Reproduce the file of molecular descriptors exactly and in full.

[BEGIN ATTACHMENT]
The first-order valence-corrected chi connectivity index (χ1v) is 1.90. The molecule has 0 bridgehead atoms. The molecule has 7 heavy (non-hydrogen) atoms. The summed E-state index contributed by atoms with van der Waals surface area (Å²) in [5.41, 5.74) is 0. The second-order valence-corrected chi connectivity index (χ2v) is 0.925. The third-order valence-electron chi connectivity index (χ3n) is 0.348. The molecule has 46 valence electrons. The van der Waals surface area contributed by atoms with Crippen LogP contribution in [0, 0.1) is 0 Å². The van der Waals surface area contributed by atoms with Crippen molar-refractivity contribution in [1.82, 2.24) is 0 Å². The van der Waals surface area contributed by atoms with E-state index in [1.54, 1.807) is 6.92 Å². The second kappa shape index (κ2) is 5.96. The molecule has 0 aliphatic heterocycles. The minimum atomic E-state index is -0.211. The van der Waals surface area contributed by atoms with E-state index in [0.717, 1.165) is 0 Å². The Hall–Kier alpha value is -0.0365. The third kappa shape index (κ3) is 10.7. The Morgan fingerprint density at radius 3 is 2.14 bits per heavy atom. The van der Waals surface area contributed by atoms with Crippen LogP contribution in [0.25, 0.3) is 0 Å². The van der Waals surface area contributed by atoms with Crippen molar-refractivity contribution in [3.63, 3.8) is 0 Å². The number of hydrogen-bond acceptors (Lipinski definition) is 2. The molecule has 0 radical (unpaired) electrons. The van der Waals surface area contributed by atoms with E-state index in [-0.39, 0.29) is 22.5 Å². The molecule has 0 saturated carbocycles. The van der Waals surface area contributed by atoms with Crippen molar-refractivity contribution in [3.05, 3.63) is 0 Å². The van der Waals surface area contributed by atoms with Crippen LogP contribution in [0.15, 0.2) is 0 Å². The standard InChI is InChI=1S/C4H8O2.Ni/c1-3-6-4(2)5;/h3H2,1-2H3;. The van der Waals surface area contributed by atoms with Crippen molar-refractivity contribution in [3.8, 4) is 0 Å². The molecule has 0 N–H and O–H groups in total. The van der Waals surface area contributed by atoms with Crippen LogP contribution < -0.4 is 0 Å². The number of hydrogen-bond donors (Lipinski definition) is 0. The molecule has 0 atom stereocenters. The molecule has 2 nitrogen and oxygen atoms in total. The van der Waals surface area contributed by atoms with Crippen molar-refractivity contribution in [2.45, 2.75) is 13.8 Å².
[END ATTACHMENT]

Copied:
The first-order valence-corrected chi connectivity index (χ1v) is 1.90. The molecule has 0 bridgehead atoms. The molecule has 7 heavy (non-hydrogen) atoms. The summed E-state index contributed by atoms with van der Waals surface area (Å²) in [5.41, 5.74) is 0. The second-order valence-corrected chi connectivity index (χ2v) is 0.925. The third-order valence-electron chi connectivity index (χ3n) is 0.348. The molecule has 46 valence electrons. The van der Waals surface area contributed by atoms with Crippen LogP contribution in [0, 0.1) is 0 Å². The van der Waals surface area contributed by atoms with Crippen molar-refractivity contribution in [1.82, 2.24) is 0 Å². The van der Waals surface area contributed by atoms with E-state index in [1.54, 1.807) is 6.92 Å². The second kappa shape index (κ2) is 5.96. The molecule has 0 aliphatic heterocycles. The minimum atomic E-state index is -0.211. The van der Waals surface area contributed by atoms with E-state index in [0.717, 1.165) is 0 Å². The Hall–Kier alpha value is -0.0365. The third kappa shape index (κ3) is 10.7. The Morgan fingerprint density at radius 3 is 2.14 bits per heavy atom. The van der Waals surface area contributed by atoms with Crippen LogP contribution in [0.25, 0.3) is 0 Å². The van der Waals surface area contributed by atoms with Crippen molar-refractivity contribution in [3.63, 3.8) is 0 Å². The number of hydrogen-bond acceptors (Lipinski definition) is 2. The molecule has 0 radical (unpaired) electrons. The van der Waals surface area contributed by atoms with E-state index in [-0.39, 0.29) is 22.5 Å². The molecule has 0 saturated carbocycles. The van der Waals surface area contributed by atoms with Crippen molar-refractivity contribution in [3.05, 3.63) is 0 Å². The van der Waals surface area contributed by atoms with Crippen LogP contribution in [0.15, 0.2) is 0 Å². The standard InChI is InChI=1S/C4H8O2.Ni/c1-3-6-4(2)5;/h3H2,1-2H3;. The van der Waals surface area contributed by atoms with Crippen molar-refractivity contribution in [3.8, 4) is 0 Å². The molecule has 0 N–H and O–H groups in total. The van der Waals surface area contributed by atoms with Crippen LogP contribution < -0.4 is 0 Å². The number of hydrogen-bond donors (Lipinski definition) is 0. The molecule has 0 atom stereocenters. The molecule has 2 nitrogen and oxygen atoms in total. The van der Waals surface area contributed by atoms with Crippen molar-refractivity contribution in [2.45, 2.75) is 13.8 Å².